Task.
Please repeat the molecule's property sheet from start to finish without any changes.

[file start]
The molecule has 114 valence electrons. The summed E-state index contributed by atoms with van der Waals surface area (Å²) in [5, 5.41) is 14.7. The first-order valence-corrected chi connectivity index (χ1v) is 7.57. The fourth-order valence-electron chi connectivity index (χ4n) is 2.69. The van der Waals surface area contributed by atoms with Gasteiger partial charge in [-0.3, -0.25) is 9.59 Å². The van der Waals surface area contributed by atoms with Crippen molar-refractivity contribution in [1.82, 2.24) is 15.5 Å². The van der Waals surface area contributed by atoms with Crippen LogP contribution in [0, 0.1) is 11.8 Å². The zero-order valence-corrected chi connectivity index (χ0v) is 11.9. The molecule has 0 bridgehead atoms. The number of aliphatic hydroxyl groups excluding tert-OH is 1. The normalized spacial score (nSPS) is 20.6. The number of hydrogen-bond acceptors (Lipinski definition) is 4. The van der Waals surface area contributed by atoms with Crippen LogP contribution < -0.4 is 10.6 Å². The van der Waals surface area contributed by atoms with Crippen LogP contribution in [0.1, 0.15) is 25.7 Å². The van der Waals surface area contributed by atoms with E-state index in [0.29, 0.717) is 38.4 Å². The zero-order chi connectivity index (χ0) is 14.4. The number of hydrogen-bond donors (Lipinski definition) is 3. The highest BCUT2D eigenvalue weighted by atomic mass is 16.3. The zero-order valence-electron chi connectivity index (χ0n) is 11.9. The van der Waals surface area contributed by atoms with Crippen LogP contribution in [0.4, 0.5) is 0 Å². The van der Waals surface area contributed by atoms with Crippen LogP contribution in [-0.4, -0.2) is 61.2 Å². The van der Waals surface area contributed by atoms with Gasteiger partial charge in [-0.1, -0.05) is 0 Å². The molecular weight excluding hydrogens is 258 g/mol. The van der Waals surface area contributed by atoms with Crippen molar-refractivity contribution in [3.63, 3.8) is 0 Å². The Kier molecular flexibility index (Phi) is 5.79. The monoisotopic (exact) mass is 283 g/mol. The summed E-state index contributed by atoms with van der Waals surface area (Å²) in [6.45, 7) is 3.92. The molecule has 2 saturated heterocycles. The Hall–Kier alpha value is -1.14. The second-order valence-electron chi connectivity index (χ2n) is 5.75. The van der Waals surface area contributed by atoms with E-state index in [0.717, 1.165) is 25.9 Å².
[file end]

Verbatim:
The molecule has 114 valence electrons. The summed E-state index contributed by atoms with van der Waals surface area (Å²) in [5, 5.41) is 14.7. The first-order valence-corrected chi connectivity index (χ1v) is 7.57. The fourth-order valence-electron chi connectivity index (χ4n) is 2.69. The van der Waals surface area contributed by atoms with Gasteiger partial charge in [-0.3, -0.25) is 9.59 Å². The van der Waals surface area contributed by atoms with Crippen molar-refractivity contribution in [1.82, 2.24) is 15.5 Å². The van der Waals surface area contributed by atoms with Crippen LogP contribution in [0, 0.1) is 11.8 Å². The zero-order valence-corrected chi connectivity index (χ0v) is 11.9. The molecule has 0 bridgehead atoms. The number of aliphatic hydroxyl groups excluding tert-OH is 1. The normalized spacial score (nSPS) is 20.6. The number of hydrogen-bond acceptors (Lipinski definition) is 4. The van der Waals surface area contributed by atoms with Crippen LogP contribution < -0.4 is 10.6 Å². The van der Waals surface area contributed by atoms with Crippen LogP contribution in [0.1, 0.15) is 25.7 Å². The van der Waals surface area contributed by atoms with E-state index in [0.29, 0.717) is 38.4 Å². The zero-order chi connectivity index (χ0) is 14.4. The number of hydrogen-bond donors (Lipinski definition) is 3. The highest BCUT2D eigenvalue weighted by atomic mass is 16.3. The zero-order valence-electron chi connectivity index (χ0n) is 11.9. The van der Waals surface area contributed by atoms with Crippen LogP contribution in [0.4, 0.5) is 0 Å². The van der Waals surface area contributed by atoms with Crippen LogP contribution in [-0.4, -0.2) is 61.2 Å². The van der Waals surface area contributed by atoms with Gasteiger partial charge in [-0.1, -0.05) is 0 Å². The molecular weight excluding hydrogens is 258 g/mol. The van der Waals surface area contributed by atoms with Crippen molar-refractivity contribution in [3.63, 3.8) is 0 Å². The Kier molecular flexibility index (Phi) is 5.79. The monoisotopic (exact) mass is 283 g/mol. The summed E-state index contributed by atoms with van der Waals surface area (Å²) in [6.45, 7) is 3.92. The molecule has 2 saturated heterocycles. The Hall–Kier alpha value is -1.14. The second-order valence-electron chi connectivity index (χ2n) is 5.75. The van der Waals surface area contributed by atoms with E-state index in [0.717, 1.165) is 25.9 Å².